The iOS refresh has been an annual event since the beginning. You can depend on learning about the next version a WWDC keynote and now, with an active public beta program, access to the new iOS within a month or so thereafter. While Apple had settled on longer cycles for the operating system formerly known as OS X, it became annual in 2011 with Lion, and free beginning in 2013 with Mavericks and mostly in sync with iOS releases.
While it’s true that Google’s Android also receives annual updates, it doesn’t matter so much. It usually takes a year or two for any decent number of users to receive that update, and usually it involves buying new gear with the older system. Also, Apple tends to add more goodies than Google, which, some suggest, may create the climate for more problems. So it usually takes a few updates for most things to settle down.
In saying that, Google, and Microsoft for that matter, have been known to release buggy updates too. Windows 10, which Microsoft has spent nearly a year forcing on PC users, sometimes uninvited, was shaky out of the starting gate and received frequent updates. Last I checked, it was in pretty decent shape as far as a Windows OS goes, but nothing excuses Microsoft’s shady practice of pushing unwanted background downloads, and launching unexpected installers in the middle of someone’s workday. No wonder the authorities are looking into such questionable practices.
When it comes to Apple, the obvious question is whether the company is doing too much. Right now, four operating system upgrades — macOS Sierra, iOS 10, watchOS 3 and tvOS 10 — are arriving this fall. Google has Android and Chrome OS, Microsoft has Windows 10 for desktop, 2-in-1 and mobile. But all based on the same code.
So is Apple taking on too much too quickly? While I suppose a new iOS might fuel sales of the next iPhone, how many people buy new Macs because of annual macOS upgrades?
I suppose recent updates make sense for watchOS, since it’s a new platform with lots of room to grow, and tvOS is also in the early stages, even though the Apple TV is in its fourth generation.
To some, however, it may seem that Apple might be a little more deliberate in upgrading the OS on Macs and iOS gear. Take a little time to make sure that all the pieces are in place with new features, and that they are less flaky by release time. Sure, Apple has public betas for these two, and one hopes that the feedback is making them more robust. But I can’t help feeling that the program is more about product marketing than about improved Q&A.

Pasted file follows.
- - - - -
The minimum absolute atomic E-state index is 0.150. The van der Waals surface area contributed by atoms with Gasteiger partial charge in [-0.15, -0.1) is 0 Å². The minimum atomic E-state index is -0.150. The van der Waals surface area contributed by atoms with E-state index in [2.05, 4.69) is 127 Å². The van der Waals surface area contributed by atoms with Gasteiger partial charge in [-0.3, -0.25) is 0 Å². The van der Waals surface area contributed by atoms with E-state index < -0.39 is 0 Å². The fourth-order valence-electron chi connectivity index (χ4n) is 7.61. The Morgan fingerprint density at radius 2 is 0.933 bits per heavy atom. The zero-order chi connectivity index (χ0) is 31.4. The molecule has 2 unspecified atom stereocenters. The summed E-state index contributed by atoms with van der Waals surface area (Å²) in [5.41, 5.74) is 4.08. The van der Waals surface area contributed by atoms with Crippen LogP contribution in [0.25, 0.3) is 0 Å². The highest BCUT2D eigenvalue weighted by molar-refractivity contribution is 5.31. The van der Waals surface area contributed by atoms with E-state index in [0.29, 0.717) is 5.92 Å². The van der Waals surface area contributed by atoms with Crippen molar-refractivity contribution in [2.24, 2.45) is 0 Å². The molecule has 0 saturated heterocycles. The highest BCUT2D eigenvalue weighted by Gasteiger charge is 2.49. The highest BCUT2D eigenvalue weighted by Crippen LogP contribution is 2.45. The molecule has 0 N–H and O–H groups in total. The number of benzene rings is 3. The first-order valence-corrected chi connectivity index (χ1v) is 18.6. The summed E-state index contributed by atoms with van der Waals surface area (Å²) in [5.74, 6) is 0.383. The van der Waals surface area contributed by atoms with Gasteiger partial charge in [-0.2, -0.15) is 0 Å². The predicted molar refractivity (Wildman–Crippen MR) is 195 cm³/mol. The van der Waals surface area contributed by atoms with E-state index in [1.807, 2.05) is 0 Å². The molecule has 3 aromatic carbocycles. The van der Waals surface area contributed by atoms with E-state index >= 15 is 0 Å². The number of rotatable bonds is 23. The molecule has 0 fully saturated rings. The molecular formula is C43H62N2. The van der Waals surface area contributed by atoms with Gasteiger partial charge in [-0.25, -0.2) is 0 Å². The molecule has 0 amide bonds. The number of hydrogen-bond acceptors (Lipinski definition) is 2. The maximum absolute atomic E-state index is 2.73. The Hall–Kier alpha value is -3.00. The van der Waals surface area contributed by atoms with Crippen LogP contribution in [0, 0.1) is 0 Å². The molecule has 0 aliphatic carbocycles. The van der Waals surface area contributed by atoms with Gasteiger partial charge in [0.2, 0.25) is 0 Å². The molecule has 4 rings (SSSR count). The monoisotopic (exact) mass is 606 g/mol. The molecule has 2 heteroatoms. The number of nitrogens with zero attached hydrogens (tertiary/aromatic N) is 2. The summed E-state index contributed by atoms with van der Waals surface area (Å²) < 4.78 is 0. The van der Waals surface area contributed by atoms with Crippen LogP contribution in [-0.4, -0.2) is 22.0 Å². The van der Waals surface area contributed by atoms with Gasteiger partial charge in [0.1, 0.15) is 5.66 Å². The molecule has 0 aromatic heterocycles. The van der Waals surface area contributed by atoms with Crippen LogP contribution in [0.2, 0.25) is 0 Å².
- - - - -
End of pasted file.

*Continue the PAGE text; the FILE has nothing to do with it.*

It’s not that the last couple of iOS and Mac upgrades have been more stable as the result of public betas. They still arrive with the traditional point-zero defects that require several months to straighten out. In one notorious case, I can almost believe that Apple’s Mac development team was asleep at the wheel when Yosemite was released in 2014. The original and most bug fix updates contained serious Wi-Fi bugs that resulted in inconsistent connectivity and performance. It was such an obvious problem that it’s hard to believe it went unnoticed during the testing cycle. And what about all those public beta testers who go online via Wi-Fi and not a hard-wired Ethernet connection? How many of them dutifully submitted feedback about their problems?
Why were they ignored?
Finally, Apple ditched a new network resource and replaced it with an old network resource, and the problem apparently went away, months after Yosemite was first released.
Things fared better with El Capitan. Other than performance issues on older gear, of course. And don’t forget that Mail stalling bug I’ve described a few dozen times in these columns. But it still earns no more than a three-star rating at the App Store. All right, I suppose that might be due to the fact that people without problems are less apt to write reviews than those who encounter trouble. I wouldn’t care to make assumptions, but perhaps it might earn another star if the negative leanings were considered. But Apple is not going to do that — it will just post the numbers unaltered.
So while it may be a good idea for Apple to slow down, that’s not going to happen. Maybe some day, when the Apple Watch and Apple TV have matured. But iOS has been around since 2007, and it’s in pretty decent shape, so it’s not likely that Apple will change release schedules anytime soon. Even if a new macOS doesn’t necessarily accompany new models, the pattern has been established, and I suppose people expect to see these annual exercises.
Or maybe Apple should be throwing more money and people at the problem. But that is no guarantee of success. Microsoft has far larger programming teams, and it doesn’t seem as if things are more efficient over there. Apple has been successful with smaller groups of developers, and even if the results aren’t perfect, that may just be par for the course right now. Mac operating systems were always flaky at the starting gate even when major upgrades arrived several years apart.
So as much as some might hope that Apple will slow down, I expect things will move in the other direction.